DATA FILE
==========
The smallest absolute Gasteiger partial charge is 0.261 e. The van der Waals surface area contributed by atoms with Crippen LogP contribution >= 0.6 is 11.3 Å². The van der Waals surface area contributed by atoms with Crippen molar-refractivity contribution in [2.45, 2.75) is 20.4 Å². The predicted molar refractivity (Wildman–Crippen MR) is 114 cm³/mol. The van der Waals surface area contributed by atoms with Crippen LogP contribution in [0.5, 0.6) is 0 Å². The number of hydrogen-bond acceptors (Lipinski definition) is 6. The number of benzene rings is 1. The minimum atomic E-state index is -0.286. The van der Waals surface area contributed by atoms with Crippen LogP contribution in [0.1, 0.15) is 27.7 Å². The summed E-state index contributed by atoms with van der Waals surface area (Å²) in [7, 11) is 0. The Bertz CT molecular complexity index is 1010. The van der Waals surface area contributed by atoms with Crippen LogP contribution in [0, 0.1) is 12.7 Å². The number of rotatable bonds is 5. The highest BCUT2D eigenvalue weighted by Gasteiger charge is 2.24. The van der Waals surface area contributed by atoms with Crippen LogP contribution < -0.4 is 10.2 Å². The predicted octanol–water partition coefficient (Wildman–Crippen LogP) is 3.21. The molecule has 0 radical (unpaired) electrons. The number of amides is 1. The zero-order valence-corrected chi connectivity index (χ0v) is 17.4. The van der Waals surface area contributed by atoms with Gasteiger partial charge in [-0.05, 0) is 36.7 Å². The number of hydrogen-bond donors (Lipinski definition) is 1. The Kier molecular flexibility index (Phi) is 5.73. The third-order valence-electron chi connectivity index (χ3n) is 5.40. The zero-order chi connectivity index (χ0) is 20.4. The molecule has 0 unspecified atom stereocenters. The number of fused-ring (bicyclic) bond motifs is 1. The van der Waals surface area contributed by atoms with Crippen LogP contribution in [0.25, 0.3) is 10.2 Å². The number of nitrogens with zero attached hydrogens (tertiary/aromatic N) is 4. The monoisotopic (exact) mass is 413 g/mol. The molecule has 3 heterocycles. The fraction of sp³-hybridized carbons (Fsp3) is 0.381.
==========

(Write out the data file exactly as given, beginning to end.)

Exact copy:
The smallest absolute Gasteiger partial charge is 0.261 e. The van der Waals surface area contributed by atoms with Crippen LogP contribution >= 0.6 is 11.3 Å². The van der Waals surface area contributed by atoms with Crippen molar-refractivity contribution in [2.45, 2.75) is 20.4 Å². The predicted molar refractivity (Wildman–Crippen MR) is 114 cm³/mol. The van der Waals surface area contributed by atoms with Crippen LogP contribution in [0.5, 0.6) is 0 Å². The number of hydrogen-bond acceptors (Lipinski definition) is 6. The number of benzene rings is 1. The minimum atomic E-state index is -0.286. The van der Waals surface area contributed by atoms with Crippen LogP contribution in [0.1, 0.15) is 27.7 Å². The summed E-state index contributed by atoms with van der Waals surface area (Å²) in [7, 11) is 0. The Bertz CT molecular complexity index is 1010. The van der Waals surface area contributed by atoms with Crippen LogP contribution in [0, 0.1) is 12.7 Å². The number of rotatable bonds is 5. The highest BCUT2D eigenvalue weighted by Gasteiger charge is 2.24. The van der Waals surface area contributed by atoms with Crippen LogP contribution < -0.4 is 10.2 Å². The predicted octanol–water partition coefficient (Wildman–Crippen LogP) is 3.21. The molecule has 0 radical (unpaired) electrons. The number of amides is 1. The zero-order valence-corrected chi connectivity index (χ0v) is 17.4. The van der Waals surface area contributed by atoms with Gasteiger partial charge in [-0.05, 0) is 36.7 Å². The number of hydrogen-bond donors (Lipinski definition) is 1. The Kier molecular flexibility index (Phi) is 5.73. The third-order valence-electron chi connectivity index (χ3n) is 5.40. The zero-order chi connectivity index (χ0) is 20.4. The molecule has 0 unspecified atom stereocenters. The number of fused-ring (bicyclic) bond motifs is 1. The van der Waals surface area contributed by atoms with Crippen LogP contribution in [0.25, 0.3) is 10.2 Å². The number of nitrogens with zero attached hydrogens (tertiary/aromatic N) is 4. The monoisotopic (exact) mass is 413 g/mol. The molecule has 3 heterocycles. The fraction of sp³-hybridized carbons (Fsp3) is 0.381.